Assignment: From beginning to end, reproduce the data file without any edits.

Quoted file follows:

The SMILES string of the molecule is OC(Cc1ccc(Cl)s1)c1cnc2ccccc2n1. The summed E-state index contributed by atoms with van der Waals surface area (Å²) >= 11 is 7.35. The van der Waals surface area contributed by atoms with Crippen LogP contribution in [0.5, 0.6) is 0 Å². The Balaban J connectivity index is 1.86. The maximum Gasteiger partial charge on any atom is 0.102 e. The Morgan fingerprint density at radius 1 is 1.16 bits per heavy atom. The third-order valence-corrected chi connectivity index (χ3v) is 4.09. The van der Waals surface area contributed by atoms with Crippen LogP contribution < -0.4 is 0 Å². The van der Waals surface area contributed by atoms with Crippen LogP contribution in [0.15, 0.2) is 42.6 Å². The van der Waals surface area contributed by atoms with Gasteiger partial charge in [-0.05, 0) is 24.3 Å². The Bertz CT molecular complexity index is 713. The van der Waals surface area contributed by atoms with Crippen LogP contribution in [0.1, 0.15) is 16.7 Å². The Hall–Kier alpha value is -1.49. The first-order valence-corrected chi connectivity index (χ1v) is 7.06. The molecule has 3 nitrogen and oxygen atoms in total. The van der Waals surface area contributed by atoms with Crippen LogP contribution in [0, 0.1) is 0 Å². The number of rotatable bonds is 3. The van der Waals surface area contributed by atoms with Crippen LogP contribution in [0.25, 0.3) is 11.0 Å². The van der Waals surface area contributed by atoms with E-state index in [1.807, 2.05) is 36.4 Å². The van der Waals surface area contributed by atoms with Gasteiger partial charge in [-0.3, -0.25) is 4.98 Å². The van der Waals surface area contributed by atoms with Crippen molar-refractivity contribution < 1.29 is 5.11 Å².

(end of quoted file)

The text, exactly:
The SMILES string of the molecule is OC(Cc1ccc(Cl)s1)c1cnc2ccccc2n1. The summed E-state index contributed by atoms with van der Waals surface area (Å²) >= 11 is 7.35. The van der Waals surface area contributed by atoms with Crippen LogP contribution in [0.5, 0.6) is 0 Å². The Balaban J connectivity index is 1.86. The maximum Gasteiger partial charge on any atom is 0.102 e. The Morgan fingerprint density at radius 1 is 1.16 bits per heavy atom. The third-order valence-corrected chi connectivity index (χ3v) is 4.09. The van der Waals surface area contributed by atoms with Crippen LogP contribution < -0.4 is 0 Å². The van der Waals surface area contributed by atoms with Crippen LogP contribution in [0.15, 0.2) is 42.6 Å². The van der Waals surface area contributed by atoms with Gasteiger partial charge in [-0.05, 0) is 24.3 Å². The Bertz CT molecular complexity index is 713. The van der Waals surface area contributed by atoms with Crippen LogP contribution in [0.1, 0.15) is 16.7 Å². The Hall–Kier alpha value is -1.49. The first-order valence-corrected chi connectivity index (χ1v) is 7.06. The molecule has 3 nitrogen and oxygen atoms in total. The van der Waals surface area contributed by atoms with Crippen LogP contribution in [0, 0.1) is 0 Å². The number of rotatable bonds is 3. The van der Waals surface area contributed by atoms with Crippen LogP contribution in [0.25, 0.3) is 11.0 Å². The van der Waals surface area contributed by atoms with E-state index in [1.807, 2.05) is 36.4 Å². The van der Waals surface area contributed by atoms with Gasteiger partial charge in [-0.3, -0.25) is 4.98 Å². The van der Waals surface area contributed by atoms with Crippen molar-refractivity contribution < 1.29 is 5.11 Å².